Awaiting His Arrival: From Trouble to Mystery

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The angel went to her and said, “Greetings, you who are highly favored! The Lord is with you.”
Mary was greatly troubled at his words and wondered what kind of greeting this might be.
30 But the angel said to her, “Do not be afraid, Mary…”
38 “I am the Lord’s servant,” Mary answered. “May your word to me be fulfilled.” Then the angel left her.
Luke 1: 28-30, 38

 

…to bear in her womb
Infinite weight and lightness; to carry
in hidden, finite inwardness,
nine months of Eternity; to contain
in slender vase of being,
the sum of power –
in narrow flesh,
the sum of light.

Then bring to birth,
push out into air, a Man-child
needing, like any other,
milk and love –

but who was God.
~Denise Levertov from “The Annunciation”

 

This is the honest grace of her body:
that she is afraid, and in this moment does not
hide her fear.
Until in the cave of her body
she might feel without willing it a tenderness
begin to form. Like the small, ghostly
clover of the meadow; the deer hidden
in the hills. A tenderness like mourning.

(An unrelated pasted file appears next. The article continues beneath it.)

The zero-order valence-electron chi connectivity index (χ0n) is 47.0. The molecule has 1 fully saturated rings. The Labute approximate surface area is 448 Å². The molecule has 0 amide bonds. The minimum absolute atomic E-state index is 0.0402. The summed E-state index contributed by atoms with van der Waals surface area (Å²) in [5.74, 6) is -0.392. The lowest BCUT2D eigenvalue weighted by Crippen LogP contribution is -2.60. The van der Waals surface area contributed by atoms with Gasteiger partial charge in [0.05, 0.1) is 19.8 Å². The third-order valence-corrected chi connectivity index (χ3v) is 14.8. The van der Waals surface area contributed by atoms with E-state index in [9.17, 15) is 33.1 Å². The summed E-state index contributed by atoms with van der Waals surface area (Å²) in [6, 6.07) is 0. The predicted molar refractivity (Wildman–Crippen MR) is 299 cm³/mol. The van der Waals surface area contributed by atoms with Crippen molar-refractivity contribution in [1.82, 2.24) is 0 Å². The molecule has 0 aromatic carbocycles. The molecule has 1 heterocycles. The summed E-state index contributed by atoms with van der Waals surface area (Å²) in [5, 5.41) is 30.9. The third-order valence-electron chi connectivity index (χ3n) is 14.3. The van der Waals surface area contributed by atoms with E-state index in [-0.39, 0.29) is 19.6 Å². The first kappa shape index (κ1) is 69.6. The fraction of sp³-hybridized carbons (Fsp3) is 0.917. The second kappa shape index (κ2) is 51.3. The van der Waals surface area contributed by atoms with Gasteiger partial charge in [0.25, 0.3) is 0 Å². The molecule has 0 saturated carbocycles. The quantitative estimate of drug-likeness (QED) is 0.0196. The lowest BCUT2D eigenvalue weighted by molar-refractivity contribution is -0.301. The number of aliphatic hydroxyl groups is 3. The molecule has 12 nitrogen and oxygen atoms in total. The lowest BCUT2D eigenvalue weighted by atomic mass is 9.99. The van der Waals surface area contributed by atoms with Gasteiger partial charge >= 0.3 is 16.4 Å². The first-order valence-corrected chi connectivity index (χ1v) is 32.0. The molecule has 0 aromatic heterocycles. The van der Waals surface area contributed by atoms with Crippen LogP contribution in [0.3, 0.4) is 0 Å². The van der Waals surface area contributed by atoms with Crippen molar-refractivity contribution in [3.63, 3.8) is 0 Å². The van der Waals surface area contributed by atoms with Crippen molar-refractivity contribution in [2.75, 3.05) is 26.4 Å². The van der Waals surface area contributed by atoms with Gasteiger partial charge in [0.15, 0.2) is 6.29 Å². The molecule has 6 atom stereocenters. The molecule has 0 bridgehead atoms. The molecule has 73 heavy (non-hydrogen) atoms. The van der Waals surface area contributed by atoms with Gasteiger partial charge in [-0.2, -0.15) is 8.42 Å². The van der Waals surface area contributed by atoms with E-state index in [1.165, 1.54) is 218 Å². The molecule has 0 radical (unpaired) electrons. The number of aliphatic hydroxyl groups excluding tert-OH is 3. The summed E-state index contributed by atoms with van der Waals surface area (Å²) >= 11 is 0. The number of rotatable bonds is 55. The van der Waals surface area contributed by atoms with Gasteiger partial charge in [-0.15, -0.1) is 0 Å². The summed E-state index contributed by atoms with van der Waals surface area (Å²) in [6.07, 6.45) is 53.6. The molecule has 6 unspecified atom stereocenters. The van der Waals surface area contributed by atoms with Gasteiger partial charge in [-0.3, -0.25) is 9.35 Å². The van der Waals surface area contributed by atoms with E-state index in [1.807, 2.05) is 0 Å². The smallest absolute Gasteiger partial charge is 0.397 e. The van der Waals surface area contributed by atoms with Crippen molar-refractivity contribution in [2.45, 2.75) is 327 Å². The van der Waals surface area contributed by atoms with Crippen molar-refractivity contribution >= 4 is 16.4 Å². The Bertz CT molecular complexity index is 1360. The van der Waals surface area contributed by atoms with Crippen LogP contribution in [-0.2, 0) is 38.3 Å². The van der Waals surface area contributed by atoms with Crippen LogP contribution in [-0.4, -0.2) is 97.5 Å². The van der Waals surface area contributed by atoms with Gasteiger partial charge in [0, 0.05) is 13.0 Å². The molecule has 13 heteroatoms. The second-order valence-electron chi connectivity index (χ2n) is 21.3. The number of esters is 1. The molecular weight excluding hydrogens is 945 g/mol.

The source of love, she thinks, is mourning.
…the child that will soon form
inside her body, this loss by which we come
to bend before the given, its arms that open
unexplained, and take us in.
~Laurie Sheck from “The Annunciation”

 

Still, the secret at her heart burns like
a sun rising. How to hold it in—
that which cannot be contained.

But then, part dazzled, part prescient—
she hugs her body, a pod with a seed
that will split her.
~Luci Shaw from “Mary Consider Her Situation”

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2 thoughts on “Awaiting His Arrival: From Trouble to Mystery

  1. All three poems that you have chosen for today’s post are striking…no need to speculate about the meaning of what the authors are telling us in describing that young Jewish girl, Mary’s, other-worldly experience as she accepts into her being The One whose coming had been prophesied. Shaw’s description of “a pod that will split her” sent chills through me.

    Thank you, Emily

    Like

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